In Their Own Words: Katharine Jefferts Schori

Tuesday, February 28, 2006

[As a service to those reflecting on the slate of nominees for Presiding Bishop and what it might mean about where we are and where we might be going as a church, The Witness offers a chance for readers to know a little more about the nominees … “In Their Own Words.”]

On the moral dimensions of the federal budget:

Both houses of Congress have adopted versions of the fiscal year 2006 budget that seek to relieve this financial pressure by cutting programs that serve to relieve the needs of the poorest among us. This response has come despite the fact that the U.S. Census reports an increase of 1 million Americans living in poverty from 2003 to 2004.

We have heard a great deal in the last few years about the place of faith in politics. I believe we haven’t heard enough. All of the world’s great religious traditions consider that compassion toward the poor is the bedrock of the outer expression of faith. …

Both budget versions ask the poorest and weakest among us to bear the burden of a more balanced budget. What kind of religion asks children, the elderly, the poor and those who live most on the margins of society to bear the burdens of the whole?

The teachings of Jesus, Mohammed and the Torah all challenge us to compassionate action on behalf of those who have no helper. Is it justice to ask needy children to pay for the war in Iraq? Is it merciful to take food stamps away from hundreds of thousands of people in order to rebuild the Gulf Coast? Are we doing the will of God in assuaging our greedy thirst for oil on the backs of native people who have no helper in Congress?

Micah’s words are a challenge to all people of faith: “What does God ask of you but to do justice, to love mercy and to walk humbly with your God?”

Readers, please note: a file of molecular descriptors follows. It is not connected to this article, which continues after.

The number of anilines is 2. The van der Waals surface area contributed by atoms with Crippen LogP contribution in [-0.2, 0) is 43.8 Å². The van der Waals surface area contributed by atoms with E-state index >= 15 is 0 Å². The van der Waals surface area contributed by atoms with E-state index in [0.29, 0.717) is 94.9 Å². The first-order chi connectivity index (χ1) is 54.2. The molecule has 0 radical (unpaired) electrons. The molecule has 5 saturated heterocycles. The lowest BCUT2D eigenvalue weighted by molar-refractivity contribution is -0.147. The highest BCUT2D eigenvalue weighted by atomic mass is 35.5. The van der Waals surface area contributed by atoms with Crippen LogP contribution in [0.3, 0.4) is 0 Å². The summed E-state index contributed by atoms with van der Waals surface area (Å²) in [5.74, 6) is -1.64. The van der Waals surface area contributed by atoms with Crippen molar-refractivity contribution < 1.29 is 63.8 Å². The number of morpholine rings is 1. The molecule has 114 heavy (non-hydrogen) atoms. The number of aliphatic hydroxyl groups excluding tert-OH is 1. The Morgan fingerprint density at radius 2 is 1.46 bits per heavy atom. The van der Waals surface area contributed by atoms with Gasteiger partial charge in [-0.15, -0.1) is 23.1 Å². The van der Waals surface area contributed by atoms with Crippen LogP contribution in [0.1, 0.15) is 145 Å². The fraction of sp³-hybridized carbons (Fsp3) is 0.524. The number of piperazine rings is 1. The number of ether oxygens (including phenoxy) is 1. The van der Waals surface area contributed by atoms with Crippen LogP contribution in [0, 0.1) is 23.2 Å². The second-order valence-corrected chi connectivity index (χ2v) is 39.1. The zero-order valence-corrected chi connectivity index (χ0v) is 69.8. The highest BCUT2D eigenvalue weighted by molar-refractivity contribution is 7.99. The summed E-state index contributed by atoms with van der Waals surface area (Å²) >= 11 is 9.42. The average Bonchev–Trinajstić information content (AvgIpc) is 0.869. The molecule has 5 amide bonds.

(November 2005)
On the Windsor Report and the challenge of remaining in communion:

I was reminded today about how important it is to be constant.

That is another way of saying faithful, and it has much to do with one’s integrity. Jesus points to it when he says, let your “”Yes”” be “”Yes,”” and your “”No,”” “”No.”” Taking the road called “following Jesus” means learning to be increasingly constant. It does not mean that we change our minds readily, although constancy does imply having the stability or groundedness to take oneself lightly, to make decisions in all humility, and when faced with conflicting data, be willing to think about changing our minds. The House of Bishops of the Episcopal Church met in Salt Lake recently to receive the Windsor Report. You may recall that this Report was the work of the Lambeth Commission, gathered by the Archbishop of Canterbury to reflect on what holds the members of the Anglican Communion together. What does communion really mean to us as Anglicans? What bonds unite us? Who or what defines those bonds?

Our conversations as a House were at times difficult, but they were far more honest and self-disclosing than was the norm even a couple of years ago. Even as a community of bishops, we are learning what it means to live in communion-that it takes radical honesty, that it’s often exceedingly challenging, and that it takes great doses of constancy. We are slowly learning that God gives gifts to us in the most unlikely guises-people we find it hard to like, people with whom we disagree profoundly, and people we would rather ignore or marginalize. We are also learning that we can only be a real community if we’re willing to be faithful to our best and deepest understanding of the truth. The rub obviously comes when we begin to recognize that there are others around us who have radically different understandings of the call of God, yet hold those understandings with just as deeply constant and faithful integrity as we think we do ourselves.

Paul’s image of the church as the body of Christ continues to be the most helpful way for me to look at this kind of tension. We need all parts of this body in order to be a living and growing organism, and we can’t simply change all the arms into feet and still be healthy. We have to learn to live with our God-given difference, and learn to value and celebrate what the other parts of the body have to offer to the whole! The body soon dies if various parts begin to cut themselves off. We are not a salamander that can simply autotomize an endangered or ill appendage.